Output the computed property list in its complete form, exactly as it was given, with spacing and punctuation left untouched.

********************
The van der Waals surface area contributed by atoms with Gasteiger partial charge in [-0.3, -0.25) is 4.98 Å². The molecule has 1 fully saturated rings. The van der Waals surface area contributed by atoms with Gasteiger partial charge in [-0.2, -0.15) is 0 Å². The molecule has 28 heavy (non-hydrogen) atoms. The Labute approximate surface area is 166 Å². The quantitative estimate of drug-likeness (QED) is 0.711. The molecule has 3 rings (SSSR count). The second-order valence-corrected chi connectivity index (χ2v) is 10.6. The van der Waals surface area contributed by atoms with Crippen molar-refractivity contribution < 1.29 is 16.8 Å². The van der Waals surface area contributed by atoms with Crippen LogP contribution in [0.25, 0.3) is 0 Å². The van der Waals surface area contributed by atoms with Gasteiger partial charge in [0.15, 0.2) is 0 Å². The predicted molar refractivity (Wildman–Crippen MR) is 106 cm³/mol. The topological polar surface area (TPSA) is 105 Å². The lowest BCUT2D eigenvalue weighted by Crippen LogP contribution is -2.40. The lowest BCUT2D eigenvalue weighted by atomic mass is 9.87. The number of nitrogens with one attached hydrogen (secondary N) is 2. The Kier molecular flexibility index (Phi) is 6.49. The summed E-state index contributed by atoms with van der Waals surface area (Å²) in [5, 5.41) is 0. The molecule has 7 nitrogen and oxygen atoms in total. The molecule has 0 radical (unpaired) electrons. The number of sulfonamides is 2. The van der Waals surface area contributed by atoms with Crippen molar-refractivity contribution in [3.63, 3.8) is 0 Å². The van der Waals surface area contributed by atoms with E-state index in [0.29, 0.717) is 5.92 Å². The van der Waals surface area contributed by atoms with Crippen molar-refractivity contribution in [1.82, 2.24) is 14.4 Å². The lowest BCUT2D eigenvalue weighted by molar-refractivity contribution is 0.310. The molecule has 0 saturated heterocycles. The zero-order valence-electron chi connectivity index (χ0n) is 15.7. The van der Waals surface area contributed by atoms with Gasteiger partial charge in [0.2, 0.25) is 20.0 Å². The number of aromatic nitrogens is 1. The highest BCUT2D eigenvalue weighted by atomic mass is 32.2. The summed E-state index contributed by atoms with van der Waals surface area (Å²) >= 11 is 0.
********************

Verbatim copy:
The van der Waals surface area contributed by atoms with Gasteiger partial charge in [-0.3, -0.25) is 4.98 Å². The molecule has 1 fully saturated rings. The van der Waals surface area contributed by atoms with Gasteiger partial charge in [-0.2, -0.15) is 0 Å². The molecule has 28 heavy (non-hydrogen) atoms. The Labute approximate surface area is 166 Å². The quantitative estimate of drug-likeness (QED) is 0.711. The molecule has 3 rings (SSSR count). The second-order valence-corrected chi connectivity index (χ2v) is 10.6. The van der Waals surface area contributed by atoms with Crippen molar-refractivity contribution < 1.29 is 16.8 Å². The van der Waals surface area contributed by atoms with Crippen LogP contribution in [0.25, 0.3) is 0 Å². The van der Waals surface area contributed by atoms with Gasteiger partial charge in [0.15, 0.2) is 0 Å². The predicted molar refractivity (Wildman–Crippen MR) is 106 cm³/mol. The topological polar surface area (TPSA) is 105 Å². The lowest BCUT2D eigenvalue weighted by Crippen LogP contribution is -2.40. The lowest BCUT2D eigenvalue weighted by atomic mass is 9.87. The number of nitrogens with one attached hydrogen (secondary N) is 2. The Kier molecular flexibility index (Phi) is 6.49. The summed E-state index contributed by atoms with van der Waals surface area (Å²) in [5, 5.41) is 0. The molecule has 7 nitrogen and oxygen atoms in total. The molecule has 0 radical (unpaired) electrons. The number of sulfonamides is 2. The van der Waals surface area contributed by atoms with Crippen molar-refractivity contribution in [3.63, 3.8) is 0 Å². The van der Waals surface area contributed by atoms with E-state index in [0.29, 0.717) is 5.92 Å². The van der Waals surface area contributed by atoms with Crippen molar-refractivity contribution in [1.82, 2.24) is 14.4 Å². The lowest BCUT2D eigenvalue weighted by molar-refractivity contribution is 0.310. The molecule has 0 saturated heterocycles. The zero-order valence-electron chi connectivity index (χ0n) is 15.7. The van der Waals surface area contributed by atoms with Gasteiger partial charge in [0.2, 0.25) is 20.0 Å². The number of aromatic nitrogens is 1. The highest BCUT2D eigenvalue weighted by atomic mass is 32.2. The summed E-state index contributed by atoms with van der Waals surface area (Å²) >= 11 is 0.